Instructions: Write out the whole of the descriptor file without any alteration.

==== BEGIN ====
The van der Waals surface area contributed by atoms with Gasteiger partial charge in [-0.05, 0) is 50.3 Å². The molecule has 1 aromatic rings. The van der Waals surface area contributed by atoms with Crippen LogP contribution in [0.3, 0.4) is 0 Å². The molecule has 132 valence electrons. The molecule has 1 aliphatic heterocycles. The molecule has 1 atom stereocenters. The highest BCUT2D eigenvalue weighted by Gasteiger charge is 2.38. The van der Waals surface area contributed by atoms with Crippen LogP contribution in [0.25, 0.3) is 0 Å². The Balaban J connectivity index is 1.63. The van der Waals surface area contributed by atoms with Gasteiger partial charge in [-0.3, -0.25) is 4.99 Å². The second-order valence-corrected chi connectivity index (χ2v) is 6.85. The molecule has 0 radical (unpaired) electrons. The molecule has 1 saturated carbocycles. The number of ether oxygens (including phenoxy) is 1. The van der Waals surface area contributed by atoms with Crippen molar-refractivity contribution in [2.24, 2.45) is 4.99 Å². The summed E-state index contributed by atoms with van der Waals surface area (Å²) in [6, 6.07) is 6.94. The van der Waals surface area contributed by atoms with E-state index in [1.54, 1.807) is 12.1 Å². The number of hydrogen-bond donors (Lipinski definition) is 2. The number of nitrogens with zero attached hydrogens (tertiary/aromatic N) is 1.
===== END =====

The van der Waals surface area contributed by atoms with Gasteiger partial charge in [-0.05, 0) is 50.3 Å². The molecule has 1 aromatic rings. The van der Waals surface area contributed by atoms with Crippen LogP contribution in [0.3, 0.4) is 0 Å². The molecule has 132 valence electrons. The molecule has 1 aliphatic heterocycles. The molecule has 1 atom stereocenters. The highest BCUT2D eigenvalue weighted by Gasteiger charge is 2.38. The van der Waals surface area contributed by atoms with Crippen LogP contribution in [0.25, 0.3) is 0 Å². The Balaban J connectivity index is 1.63. The van der Waals surface area contributed by atoms with Gasteiger partial charge in [-0.3, -0.25) is 4.99 Å². The second-order valence-corrected chi connectivity index (χ2v) is 6.85. The molecule has 0 radical (unpaired) electrons. The molecule has 1 saturated carbocycles. The number of ether oxygens (including phenoxy) is 1. The van der Waals surface area contributed by atoms with Crippen molar-refractivity contribution in [2.24, 2.45) is 4.99 Å². The summed E-state index contributed by atoms with van der Waals surface area (Å²) in [6, 6.07) is 6.94. The van der Waals surface area contributed by atoms with E-state index in [1.54, 1.807) is 12.1 Å². The number of hydrogen-bond donors (Lipinski definition) is 2. The number of nitrogens with zero attached hydrogens (tertiary/aromatic N) is 1.